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U.S. Sanctions Two More Burmese Officials for Violence


Myanmar Military Coup Protest in Bago, Burma.

Burmese security forces opened fire on anti-coup demonstrators February 20 in Mandalay, killing two and injuring dozens. Two others have been killed in crackdowns by the military.

U.S. Sanctions Two More Burmese Officials for Violence
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In response to peaceful protests against the February 1 military coup, Burmese security forces opened fire February 20 in Mandalay, killing two and injuring dozens. Two others have been killed in crackdowns by the military.

In response to the military junta’s brutal suppression of demonstrators, the United States designated two additional individuals from the Burmese military regime: State Administrative Council members Maung Maung Kyaw and Moe Myint Tun. The sanctions block any property or interests in property of the two individuals that is within U.S. jurisdiction and prohibits U.S. persons from engaging in transactions with them.

These sanctions come on the heels of those imposed on February 11 against three Burmese extractives companies and 10 current and former military officials, including the commander of the Armed Forces and coup leader, General Min Aung Hlaing.

U.S. Secretary of State Antony Blinken condemned the “security forces’ brutal attacks on unarmed protesters.” He also decried “the ongoing arrests and detentions of hundreds of politicians, human rights defenders, and peaceful protestors.”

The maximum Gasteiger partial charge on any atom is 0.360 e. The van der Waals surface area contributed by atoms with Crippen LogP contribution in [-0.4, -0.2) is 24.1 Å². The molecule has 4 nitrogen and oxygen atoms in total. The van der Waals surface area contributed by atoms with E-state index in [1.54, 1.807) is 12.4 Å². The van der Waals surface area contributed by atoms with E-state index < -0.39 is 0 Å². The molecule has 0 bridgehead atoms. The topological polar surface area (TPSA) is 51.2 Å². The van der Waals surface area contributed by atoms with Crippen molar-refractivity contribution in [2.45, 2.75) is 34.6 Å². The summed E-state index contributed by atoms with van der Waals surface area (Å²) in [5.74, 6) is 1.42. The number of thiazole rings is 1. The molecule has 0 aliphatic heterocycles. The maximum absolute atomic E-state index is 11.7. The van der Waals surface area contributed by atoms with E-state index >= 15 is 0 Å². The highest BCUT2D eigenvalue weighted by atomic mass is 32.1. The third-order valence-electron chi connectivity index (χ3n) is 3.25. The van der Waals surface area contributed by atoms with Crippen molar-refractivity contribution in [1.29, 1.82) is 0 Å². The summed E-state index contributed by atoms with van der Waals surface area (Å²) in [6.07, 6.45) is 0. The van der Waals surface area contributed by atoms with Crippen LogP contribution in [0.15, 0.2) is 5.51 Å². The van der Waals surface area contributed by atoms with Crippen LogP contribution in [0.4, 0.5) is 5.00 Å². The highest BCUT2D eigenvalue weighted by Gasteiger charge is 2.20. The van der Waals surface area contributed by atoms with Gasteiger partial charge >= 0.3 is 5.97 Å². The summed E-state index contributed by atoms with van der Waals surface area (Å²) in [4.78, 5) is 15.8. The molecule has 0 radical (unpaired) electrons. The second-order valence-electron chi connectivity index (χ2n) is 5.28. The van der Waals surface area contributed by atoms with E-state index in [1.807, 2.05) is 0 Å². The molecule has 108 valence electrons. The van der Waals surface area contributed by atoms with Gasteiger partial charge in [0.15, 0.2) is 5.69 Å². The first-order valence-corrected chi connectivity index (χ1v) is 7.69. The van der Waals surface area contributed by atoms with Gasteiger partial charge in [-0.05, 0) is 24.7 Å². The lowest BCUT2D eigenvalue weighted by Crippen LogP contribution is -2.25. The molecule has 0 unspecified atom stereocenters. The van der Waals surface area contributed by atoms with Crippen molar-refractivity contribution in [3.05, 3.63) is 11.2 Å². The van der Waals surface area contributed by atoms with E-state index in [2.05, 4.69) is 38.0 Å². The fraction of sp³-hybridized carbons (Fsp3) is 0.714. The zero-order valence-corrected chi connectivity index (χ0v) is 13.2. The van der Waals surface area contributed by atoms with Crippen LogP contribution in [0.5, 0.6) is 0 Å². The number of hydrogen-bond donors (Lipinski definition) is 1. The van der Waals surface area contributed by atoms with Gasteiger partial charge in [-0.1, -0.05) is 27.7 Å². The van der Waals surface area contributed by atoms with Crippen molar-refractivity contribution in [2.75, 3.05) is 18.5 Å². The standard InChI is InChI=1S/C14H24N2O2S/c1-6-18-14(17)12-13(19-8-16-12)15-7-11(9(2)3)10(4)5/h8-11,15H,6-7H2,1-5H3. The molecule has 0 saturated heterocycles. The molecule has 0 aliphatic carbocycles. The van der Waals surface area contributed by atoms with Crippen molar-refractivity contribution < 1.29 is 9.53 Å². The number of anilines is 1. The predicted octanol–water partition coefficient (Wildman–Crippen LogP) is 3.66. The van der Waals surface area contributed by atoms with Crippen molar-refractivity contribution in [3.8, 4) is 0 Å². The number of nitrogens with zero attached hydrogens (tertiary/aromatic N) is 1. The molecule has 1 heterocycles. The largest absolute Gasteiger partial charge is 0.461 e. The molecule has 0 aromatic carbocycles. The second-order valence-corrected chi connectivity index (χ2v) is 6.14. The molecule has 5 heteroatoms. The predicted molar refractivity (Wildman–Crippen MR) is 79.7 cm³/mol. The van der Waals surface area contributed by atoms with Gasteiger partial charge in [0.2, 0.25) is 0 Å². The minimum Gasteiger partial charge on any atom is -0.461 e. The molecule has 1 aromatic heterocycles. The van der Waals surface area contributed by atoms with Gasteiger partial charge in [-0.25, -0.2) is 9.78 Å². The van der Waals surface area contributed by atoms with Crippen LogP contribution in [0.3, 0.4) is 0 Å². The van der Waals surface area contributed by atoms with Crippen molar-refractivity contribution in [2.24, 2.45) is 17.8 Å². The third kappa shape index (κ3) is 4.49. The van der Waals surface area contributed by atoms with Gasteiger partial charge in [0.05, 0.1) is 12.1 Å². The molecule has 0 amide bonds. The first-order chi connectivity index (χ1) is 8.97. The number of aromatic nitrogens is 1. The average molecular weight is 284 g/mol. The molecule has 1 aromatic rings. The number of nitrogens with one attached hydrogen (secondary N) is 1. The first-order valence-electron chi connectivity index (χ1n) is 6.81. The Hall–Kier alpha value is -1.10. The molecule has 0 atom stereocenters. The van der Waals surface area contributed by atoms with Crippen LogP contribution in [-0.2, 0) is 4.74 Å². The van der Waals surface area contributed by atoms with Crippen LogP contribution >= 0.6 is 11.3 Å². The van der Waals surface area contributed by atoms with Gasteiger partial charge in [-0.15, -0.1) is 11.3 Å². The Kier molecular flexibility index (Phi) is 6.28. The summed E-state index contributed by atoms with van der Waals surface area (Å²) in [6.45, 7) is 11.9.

Secretary Blinken expressed strong support for the people of Burma, “who came out across the country with courage and determination. . .to reject the military coup and voice their aspirations for a return to democratic governance, peace, and rule of law.”

There have been almost daily demonstrations since the military junta seized power in Burma, which have at times drawn hundreds of thousands to the streets of major cities and towns.

Burma’s military has declared a year-long state of emergency and placed State Counsellor Aung San Suu Kyi, President Win Myint, and other top civilian officials under house arrest.

The United States, in close coordination with its partners and allies, has underscored to the military that the coup and recent violence are unacceptable and the military must release those detained, refrain from further violence, and reinstate the civilian democratically-elected government.

Secretary Blinken “call[ed] on the military and police to cease all attacks on peaceful protesters, immediately release all those unjustly detained, stop attacks on and intimidation of journalists and activists, and restore the democratically elected government.”

The United States will continue to work with a broad coalition of international partners to promote accountability for those responsible for the coup and violence.

“We will not hesitate to take further action against those who perpetrate violence and suppress the will of the people,” declared Secretary Blinken. “We will not waver in our support for the people of Burma.”

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